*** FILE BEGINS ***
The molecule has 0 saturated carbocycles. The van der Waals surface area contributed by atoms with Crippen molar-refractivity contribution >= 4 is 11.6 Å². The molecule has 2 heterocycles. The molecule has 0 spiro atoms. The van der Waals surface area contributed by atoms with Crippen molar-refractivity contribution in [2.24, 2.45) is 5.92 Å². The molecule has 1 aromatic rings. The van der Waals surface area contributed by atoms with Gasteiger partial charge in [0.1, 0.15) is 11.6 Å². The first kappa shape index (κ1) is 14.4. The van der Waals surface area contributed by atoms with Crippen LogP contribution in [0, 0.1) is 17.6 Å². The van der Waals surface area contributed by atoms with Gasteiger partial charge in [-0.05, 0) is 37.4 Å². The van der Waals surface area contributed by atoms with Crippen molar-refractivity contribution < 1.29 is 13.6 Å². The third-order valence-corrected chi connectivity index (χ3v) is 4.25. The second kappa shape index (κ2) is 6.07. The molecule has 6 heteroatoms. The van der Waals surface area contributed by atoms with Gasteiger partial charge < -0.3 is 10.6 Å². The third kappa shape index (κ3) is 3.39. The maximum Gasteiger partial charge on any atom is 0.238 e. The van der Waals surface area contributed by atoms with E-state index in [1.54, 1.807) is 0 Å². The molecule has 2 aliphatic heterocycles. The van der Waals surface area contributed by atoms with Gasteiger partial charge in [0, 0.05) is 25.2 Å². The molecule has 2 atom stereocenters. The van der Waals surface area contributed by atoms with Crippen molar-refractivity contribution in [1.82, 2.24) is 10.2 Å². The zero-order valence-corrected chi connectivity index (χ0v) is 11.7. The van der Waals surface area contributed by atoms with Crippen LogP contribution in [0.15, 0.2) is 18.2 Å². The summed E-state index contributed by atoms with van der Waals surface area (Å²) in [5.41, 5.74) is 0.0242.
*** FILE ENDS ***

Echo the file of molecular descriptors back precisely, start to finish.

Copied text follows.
The molecule has 0 saturated carbocycles. The van der Waals surface area contributed by atoms with Crippen molar-refractivity contribution >= 4 is 11.6 Å². The molecule has 2 heterocycles. The molecule has 0 spiro atoms. The van der Waals surface area contributed by atoms with Crippen molar-refractivity contribution in [2.24, 2.45) is 5.92 Å². The molecule has 1 aromatic rings. The van der Waals surface area contributed by atoms with Gasteiger partial charge in [0.1, 0.15) is 11.6 Å². The first kappa shape index (κ1) is 14.4. The van der Waals surface area contributed by atoms with Crippen LogP contribution in [0, 0.1) is 17.6 Å². The van der Waals surface area contributed by atoms with Gasteiger partial charge in [-0.05, 0) is 37.4 Å². The van der Waals surface area contributed by atoms with Crippen molar-refractivity contribution < 1.29 is 13.6 Å². The third-order valence-corrected chi connectivity index (χ3v) is 4.25. The second kappa shape index (κ2) is 6.07. The molecule has 6 heteroatoms. The van der Waals surface area contributed by atoms with Gasteiger partial charge < -0.3 is 10.6 Å². The third kappa shape index (κ3) is 3.39. The maximum Gasteiger partial charge on any atom is 0.238 e. The van der Waals surface area contributed by atoms with E-state index in [1.54, 1.807) is 0 Å². The molecule has 2 aliphatic heterocycles. The van der Waals surface area contributed by atoms with Gasteiger partial charge in [0, 0.05) is 25.2 Å². The molecule has 2 atom stereocenters. The van der Waals surface area contributed by atoms with Crippen molar-refractivity contribution in [1.82, 2.24) is 10.2 Å². The zero-order valence-corrected chi connectivity index (χ0v) is 11.7. The van der Waals surface area contributed by atoms with Crippen LogP contribution in [0.15, 0.2) is 18.2 Å². The summed E-state index contributed by atoms with van der Waals surface area (Å²) in [5.41, 5.74) is 0.0242.